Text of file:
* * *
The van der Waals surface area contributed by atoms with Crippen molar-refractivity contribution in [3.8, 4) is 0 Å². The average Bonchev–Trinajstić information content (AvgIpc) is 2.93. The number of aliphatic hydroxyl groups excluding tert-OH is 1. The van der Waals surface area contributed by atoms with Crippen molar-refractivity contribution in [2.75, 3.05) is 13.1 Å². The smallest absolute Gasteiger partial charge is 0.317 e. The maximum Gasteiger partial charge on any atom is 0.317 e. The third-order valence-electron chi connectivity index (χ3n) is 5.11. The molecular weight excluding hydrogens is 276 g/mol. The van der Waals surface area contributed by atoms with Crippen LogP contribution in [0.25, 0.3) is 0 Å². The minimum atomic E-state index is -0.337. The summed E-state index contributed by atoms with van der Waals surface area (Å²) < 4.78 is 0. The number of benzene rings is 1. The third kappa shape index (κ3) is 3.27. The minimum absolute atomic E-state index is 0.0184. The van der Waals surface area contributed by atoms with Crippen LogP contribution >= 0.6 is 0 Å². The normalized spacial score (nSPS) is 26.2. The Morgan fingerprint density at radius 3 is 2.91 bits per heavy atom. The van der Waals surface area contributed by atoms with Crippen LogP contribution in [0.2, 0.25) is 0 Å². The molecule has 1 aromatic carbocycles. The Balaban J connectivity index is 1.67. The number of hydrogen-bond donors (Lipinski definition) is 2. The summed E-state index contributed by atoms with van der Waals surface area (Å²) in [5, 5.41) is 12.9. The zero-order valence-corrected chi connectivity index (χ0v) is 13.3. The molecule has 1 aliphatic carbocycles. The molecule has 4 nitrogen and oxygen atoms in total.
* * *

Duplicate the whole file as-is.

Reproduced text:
The van der Waals surface area contributed by atoms with Crippen molar-refractivity contribution in [3.8, 4) is 0 Å². The average Bonchev–Trinajstić information content (AvgIpc) is 2.93. The number of aliphatic hydroxyl groups excluding tert-OH is 1. The van der Waals surface area contributed by atoms with Crippen molar-refractivity contribution in [2.75, 3.05) is 13.1 Å². The smallest absolute Gasteiger partial charge is 0.317 e. The maximum Gasteiger partial charge on any atom is 0.317 e. The third-order valence-electron chi connectivity index (χ3n) is 5.11. The molecular weight excluding hydrogens is 276 g/mol. The van der Waals surface area contributed by atoms with Crippen LogP contribution in [0.25, 0.3) is 0 Å². The minimum atomic E-state index is -0.337. The summed E-state index contributed by atoms with van der Waals surface area (Å²) < 4.78 is 0. The number of benzene rings is 1. The third kappa shape index (κ3) is 3.27. The minimum absolute atomic E-state index is 0.0184. The van der Waals surface area contributed by atoms with Crippen LogP contribution >= 0.6 is 0 Å². The normalized spacial score (nSPS) is 26.2. The Morgan fingerprint density at radius 3 is 2.91 bits per heavy atom. The van der Waals surface area contributed by atoms with Crippen LogP contribution in [0.2, 0.25) is 0 Å². The molecule has 1 aromatic carbocycles. The Balaban J connectivity index is 1.67. The number of hydrogen-bond donors (Lipinski definition) is 2. The summed E-state index contributed by atoms with van der Waals surface area (Å²) in [5, 5.41) is 12.9. The zero-order valence-corrected chi connectivity index (χ0v) is 13.3. The molecule has 1 aliphatic carbocycles. The molecule has 4 nitrogen and oxygen atoms in total.